AMHERST, Mass. — Martha A. Sandweiss, Ph.D., former director of the Mead Art Museum and former professor of history and American studies at Amherst College, returns on Thursday, Sept. 15, to deliver the 2011 Hugh Hawkins Lecture, “Unpacking a Photograph: Small Stories, Big Ideas and Tales of Race and Violence from the American West.” The lecture will take place at 4:30 p.m. in Pruyne Lecture Hall (115 Fayerweather Hall) at Amherst College.
Sandweiss, professor of history at Princeton since 2009, is the author of Passing Strange: A Gilded Age Tale of Love and Deception Across the Color Line (Penguin, 2009), which New York Times book critic Janet Maslin named one of the Top 10Books of 2009.
In the Hawkins lecture, Sandweiss will use as her starting point Alexander Gardner’s 1868 photograph of the Fort Laramie Peace Treaty negotiators ending Red Cloud’s War, but will go on to examine more generally the serendipity of historical research and the challenges of writing about the past from small and scattered bits of evidence.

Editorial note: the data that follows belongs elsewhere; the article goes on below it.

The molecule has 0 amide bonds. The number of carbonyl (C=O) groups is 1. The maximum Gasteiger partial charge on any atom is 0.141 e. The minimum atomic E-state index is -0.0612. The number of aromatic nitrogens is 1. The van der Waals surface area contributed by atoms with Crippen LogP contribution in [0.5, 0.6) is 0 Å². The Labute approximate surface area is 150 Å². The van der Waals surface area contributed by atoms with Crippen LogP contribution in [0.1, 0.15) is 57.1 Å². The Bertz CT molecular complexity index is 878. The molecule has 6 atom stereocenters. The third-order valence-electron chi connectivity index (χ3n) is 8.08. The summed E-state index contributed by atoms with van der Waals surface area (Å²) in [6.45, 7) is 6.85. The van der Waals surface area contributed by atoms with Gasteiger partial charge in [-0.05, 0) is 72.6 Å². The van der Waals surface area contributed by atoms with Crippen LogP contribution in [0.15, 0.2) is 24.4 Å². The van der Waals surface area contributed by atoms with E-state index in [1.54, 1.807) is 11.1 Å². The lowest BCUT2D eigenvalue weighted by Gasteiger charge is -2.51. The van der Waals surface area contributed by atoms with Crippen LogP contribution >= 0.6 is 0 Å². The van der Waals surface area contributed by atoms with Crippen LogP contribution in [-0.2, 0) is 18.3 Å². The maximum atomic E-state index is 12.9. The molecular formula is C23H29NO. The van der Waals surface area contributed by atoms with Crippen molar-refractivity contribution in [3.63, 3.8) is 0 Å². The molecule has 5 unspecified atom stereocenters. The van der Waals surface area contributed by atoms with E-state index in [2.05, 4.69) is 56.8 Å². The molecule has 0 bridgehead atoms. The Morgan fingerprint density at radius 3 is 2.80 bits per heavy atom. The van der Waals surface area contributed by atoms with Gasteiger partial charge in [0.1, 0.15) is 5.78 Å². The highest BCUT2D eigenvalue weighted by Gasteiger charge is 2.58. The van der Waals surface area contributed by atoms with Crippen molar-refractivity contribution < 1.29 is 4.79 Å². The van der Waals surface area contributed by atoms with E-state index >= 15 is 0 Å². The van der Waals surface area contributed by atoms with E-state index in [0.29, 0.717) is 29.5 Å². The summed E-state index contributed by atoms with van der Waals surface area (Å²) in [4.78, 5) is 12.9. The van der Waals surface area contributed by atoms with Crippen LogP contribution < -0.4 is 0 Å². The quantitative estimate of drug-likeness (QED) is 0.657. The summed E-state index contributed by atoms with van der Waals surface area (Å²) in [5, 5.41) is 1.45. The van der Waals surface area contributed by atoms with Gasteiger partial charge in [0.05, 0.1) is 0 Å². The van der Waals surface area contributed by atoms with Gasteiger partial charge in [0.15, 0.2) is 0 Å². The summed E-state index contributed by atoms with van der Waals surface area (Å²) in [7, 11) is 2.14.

Having tracked the stories of the participants memorialized in the photo, Sandweiss said, “That one photograph takes us to improbable places and leads us to extraordinary stories, and in the end helps us better understand the connections between the Civil War/Reconstruction and westward expansion.”
“Those stories also remind us that racial violence is woven very deeply into the fabric of the American past,” she added.
Sandweiss joined the Princeton faculty after two decades at Amherst College, where she taught in the Departments of Fine Arts, American Studies and History (in various combinations) from 1989 to 2009 and directed the Mead Art Museum from 1989 to 1997. Before arriving at Amherst, she was curator of photographs at the Amon Carter Museum of American Art in Fort Worth, Texas. She completed her undergraduate education at Harvard and earned her Ph.D. from Yale.
Sandweiss’ research and teaching focus on 19th-century U.S. history. Her 2002 bookPrint the Legend: Photography and the American West won the Ray Allen Billington Prize from the Organization of American Historians for the best book in American frontier history.
The lecture series is sponsored by the Department of History at Amherst College and named in honor of Hugh Hawkins, professor emeritus of history and American studies. A distinguished scholar of American higher education, of the American South and of cultural and intellectual history, Hawkins retired in 2000 after teaching for more than 40 years at Amherst, where he helped build both the history and the American studies departments.